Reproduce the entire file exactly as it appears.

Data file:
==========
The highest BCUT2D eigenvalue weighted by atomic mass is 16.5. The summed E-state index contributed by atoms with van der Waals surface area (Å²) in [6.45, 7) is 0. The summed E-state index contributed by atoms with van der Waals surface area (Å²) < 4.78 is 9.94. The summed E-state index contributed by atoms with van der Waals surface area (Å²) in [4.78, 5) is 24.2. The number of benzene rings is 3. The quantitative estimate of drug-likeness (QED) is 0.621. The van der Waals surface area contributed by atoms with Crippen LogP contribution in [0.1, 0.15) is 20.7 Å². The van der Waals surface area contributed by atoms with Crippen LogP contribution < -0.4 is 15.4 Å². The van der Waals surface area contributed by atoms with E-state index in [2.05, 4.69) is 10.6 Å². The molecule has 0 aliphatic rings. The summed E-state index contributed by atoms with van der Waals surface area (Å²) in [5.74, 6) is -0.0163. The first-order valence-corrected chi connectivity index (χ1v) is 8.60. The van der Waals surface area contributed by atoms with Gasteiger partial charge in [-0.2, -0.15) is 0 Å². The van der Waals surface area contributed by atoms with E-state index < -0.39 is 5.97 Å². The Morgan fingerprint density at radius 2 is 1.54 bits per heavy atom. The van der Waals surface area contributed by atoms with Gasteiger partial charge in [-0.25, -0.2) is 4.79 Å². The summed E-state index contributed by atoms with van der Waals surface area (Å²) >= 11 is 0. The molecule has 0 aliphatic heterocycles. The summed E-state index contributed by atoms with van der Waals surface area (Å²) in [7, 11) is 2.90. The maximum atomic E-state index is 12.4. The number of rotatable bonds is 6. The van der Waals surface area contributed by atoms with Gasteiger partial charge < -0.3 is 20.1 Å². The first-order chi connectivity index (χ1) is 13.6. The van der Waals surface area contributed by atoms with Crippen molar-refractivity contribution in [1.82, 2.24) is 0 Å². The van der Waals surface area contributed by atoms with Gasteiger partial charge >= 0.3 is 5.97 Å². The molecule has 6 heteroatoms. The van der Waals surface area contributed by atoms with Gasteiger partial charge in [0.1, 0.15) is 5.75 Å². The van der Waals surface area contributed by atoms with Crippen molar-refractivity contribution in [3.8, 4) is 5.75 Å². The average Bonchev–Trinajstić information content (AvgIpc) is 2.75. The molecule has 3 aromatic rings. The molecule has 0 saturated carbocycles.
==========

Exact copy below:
The highest BCUT2D eigenvalue weighted by atomic mass is 16.5. The summed E-state index contributed by atoms with van der Waals surface area (Å²) in [6.45, 7) is 0. The summed E-state index contributed by atoms with van der Waals surface area (Å²) < 4.78 is 9.94. The summed E-state index contributed by atoms with van der Waals surface area (Å²) in [4.78, 5) is 24.2. The number of benzene rings is 3. The quantitative estimate of drug-likeness (QED) is 0.621. The van der Waals surface area contributed by atoms with Crippen LogP contribution in [0.1, 0.15) is 20.7 Å². The van der Waals surface area contributed by atoms with Crippen LogP contribution < -0.4 is 15.4 Å². The van der Waals surface area contributed by atoms with E-state index in [2.05, 4.69) is 10.6 Å². The molecule has 0 aliphatic rings. The summed E-state index contributed by atoms with van der Waals surface area (Å²) in [5.74, 6) is -0.0163. The first-order valence-corrected chi connectivity index (χ1v) is 8.60. The van der Waals surface area contributed by atoms with Gasteiger partial charge in [-0.2, -0.15) is 0 Å². The van der Waals surface area contributed by atoms with E-state index < -0.39 is 5.97 Å². The Morgan fingerprint density at radius 2 is 1.54 bits per heavy atom. The van der Waals surface area contributed by atoms with Gasteiger partial charge in [-0.25, -0.2) is 4.79 Å². The summed E-state index contributed by atoms with van der Waals surface area (Å²) >= 11 is 0. The molecule has 0 aliphatic heterocycles. The summed E-state index contributed by atoms with van der Waals surface area (Å²) in [7, 11) is 2.90. The maximum atomic E-state index is 12.4. The number of rotatable bonds is 6. The van der Waals surface area contributed by atoms with Gasteiger partial charge < -0.3 is 20.1 Å². The first-order chi connectivity index (χ1) is 13.6. The van der Waals surface area contributed by atoms with Crippen molar-refractivity contribution in [1.82, 2.24) is 0 Å². The van der Waals surface area contributed by atoms with Gasteiger partial charge >= 0.3 is 5.97 Å². The molecule has 6 heteroatoms. The van der Waals surface area contributed by atoms with Gasteiger partial charge in [0.1, 0.15) is 5.75 Å². The van der Waals surface area contributed by atoms with Crippen molar-refractivity contribution in [3.8, 4) is 5.75 Å². The average Bonchev–Trinajstić information content (AvgIpc) is 2.75. The molecule has 3 aromatic rings. The molecule has 0 saturated carbocycles.